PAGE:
Mike Green goes from quarterbacking one of the NHL’s deadliest power plays to…well, quarterbacking another one of the league’s deadliest power plays.
Green isn’t about to deliver another 30-goal season like he did with the potent 2008-09 Washington Capitals, but he’s likely to see his overall minutes climb back up over 20 per night under rookie head coach Jeff Blashill with the Detroit Red Wings.
Consider Marek Zidlicky’s performance while playing a leading role on the Red Wings’ man-advantage late last season. Now consider Zidlicky is practically a fossil compared to the younger Green, and whoa boy, we have a fit for the latter.
There’s a lot to like about Green with the Red Wings, including the very reasonable three-year, $18-million contract he signed this off-season.
Phil Kessel, Pittsburgh Penguins
For all the things Phil Kessel has done so well in his career that are quantifiable, it’s the potential impact the soft sciences could have as he moves from Toronto to Pittsburgh that have many thinking he could turn in a career year.
read on for more on Kessel plus Lucic and Semin...
from the HHOF,
Red Kelly was a unique player - versatile and talented enough to be one of the National Hockey League's best-ever defensemen early in his career and a high-scoring center at the end. The red-haired gentleman was cool and calculating on the ice and never swore, but there was no doubt about his ability to take care of himself. He had been a championship boxer at Toronto's St. Michael's College, skills the four-time winner of the Lady Byng Trophy wouldn't often display during his 20-year NHL career.
Born in Simcoe, Ontario, in 1927, Kelly was 20 years old when the Detroit Red Wings brought him up to the big league directly from St. Michael's. A solid but mobile and skilled defenseman, he quickly found a home on the team playing with such superstars as Gordie Howe, Ted Lindsay and Sid Abel. Kelly was an effective checker, at home on the blue line or on the left wing, where he was sometimes used due either to injuries or to add a little muscle on the offense.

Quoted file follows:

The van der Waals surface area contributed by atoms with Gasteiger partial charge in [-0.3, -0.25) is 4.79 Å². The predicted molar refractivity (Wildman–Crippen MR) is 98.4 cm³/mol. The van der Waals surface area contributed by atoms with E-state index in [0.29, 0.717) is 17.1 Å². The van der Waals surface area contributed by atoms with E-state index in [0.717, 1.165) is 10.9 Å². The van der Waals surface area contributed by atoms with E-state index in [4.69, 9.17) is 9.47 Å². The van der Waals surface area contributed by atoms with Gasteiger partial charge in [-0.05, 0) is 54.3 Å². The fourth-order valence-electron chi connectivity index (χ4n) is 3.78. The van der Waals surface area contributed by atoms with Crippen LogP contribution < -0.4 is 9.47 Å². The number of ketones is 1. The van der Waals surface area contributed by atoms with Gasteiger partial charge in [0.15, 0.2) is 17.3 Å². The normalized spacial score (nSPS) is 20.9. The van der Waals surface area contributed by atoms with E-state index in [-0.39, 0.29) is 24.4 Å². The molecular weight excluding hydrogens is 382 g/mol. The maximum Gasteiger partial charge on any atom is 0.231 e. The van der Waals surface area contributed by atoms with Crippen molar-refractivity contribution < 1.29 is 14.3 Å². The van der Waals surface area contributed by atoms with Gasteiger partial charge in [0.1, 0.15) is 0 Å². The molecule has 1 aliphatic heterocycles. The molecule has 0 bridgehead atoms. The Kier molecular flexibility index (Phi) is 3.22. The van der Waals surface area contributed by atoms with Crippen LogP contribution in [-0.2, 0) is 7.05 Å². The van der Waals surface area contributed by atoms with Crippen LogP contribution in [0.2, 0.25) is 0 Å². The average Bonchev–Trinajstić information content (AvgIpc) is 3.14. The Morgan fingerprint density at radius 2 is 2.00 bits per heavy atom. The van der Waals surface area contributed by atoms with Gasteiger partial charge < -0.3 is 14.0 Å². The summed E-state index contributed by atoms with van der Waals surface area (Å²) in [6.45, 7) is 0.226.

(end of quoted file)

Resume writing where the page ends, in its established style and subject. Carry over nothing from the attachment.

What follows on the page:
Kelly earned enough All-Star votes in 1950 to win a spot on the NHL's Second Team and the chance to play in the All-Star Game. The Red Wings, well on their way to being the league's dominant team, won the Stanley Cup that year, as they would in three of the next five seasons. And Kelly was an integral part of Detroit's winning formula. His puck-carrying ability allowed the Wings to move from their own zone quickly and provided them with a quick transition game.
Watch the Legends of Hockey feature on Red Kelly below...
Summer is the time for me to look back at some of the greats from our game....
from the HHOF,
He was best known as 'The Big M.' Exploding down the left wing, Frank Mahovlich would strike fear in the souls of goalies, from the moment he made his NHL debut with the Toronto Maple Leafs in 1956-57 until the day he last untied his skates as a member of the WHA's Birmingham Bulls following the 1977-78 season.
By the time the 1972-73 season began, Frank had played on five Stanley Cup championships, had been named to the NHL's All-Star Team eight times and had already played 15 sterling seasons of professional hockey — 1 with Toronto, 3 with Detroit and a season-and-a-half with the Canadiens. Something else had also transpired — a victorious but unsettling tournament known as the Summit Series. Although Mahovlich played in six games, scoring a goal and an assist, he had been ill before traveling to the Soviet Union. "I developed a bad allergy that forced me to seek medical treatment," Frank admitted. "I stayed back in Canada for a couple of days before rejoining the team. This allergy hit me hard and both my eyes were swollen shut. It wasn't until two or three years later that I found out that the enemy was ragweed."
Legends of Hockey video on Mahovlich is below...
About Kukla's Korner Hockey
Paul Kukla founded Kukla’s Korner in 2005 and the site has since become the must-read site on the ‘net for all the latest happenings around the NHL.
From breaking news to in-depth stories around the league, KK Hockey is updated with fresh stories all day long and will bring you the latest news as quickly as possible.
Email Paul anytime at firstname.lastname@example.org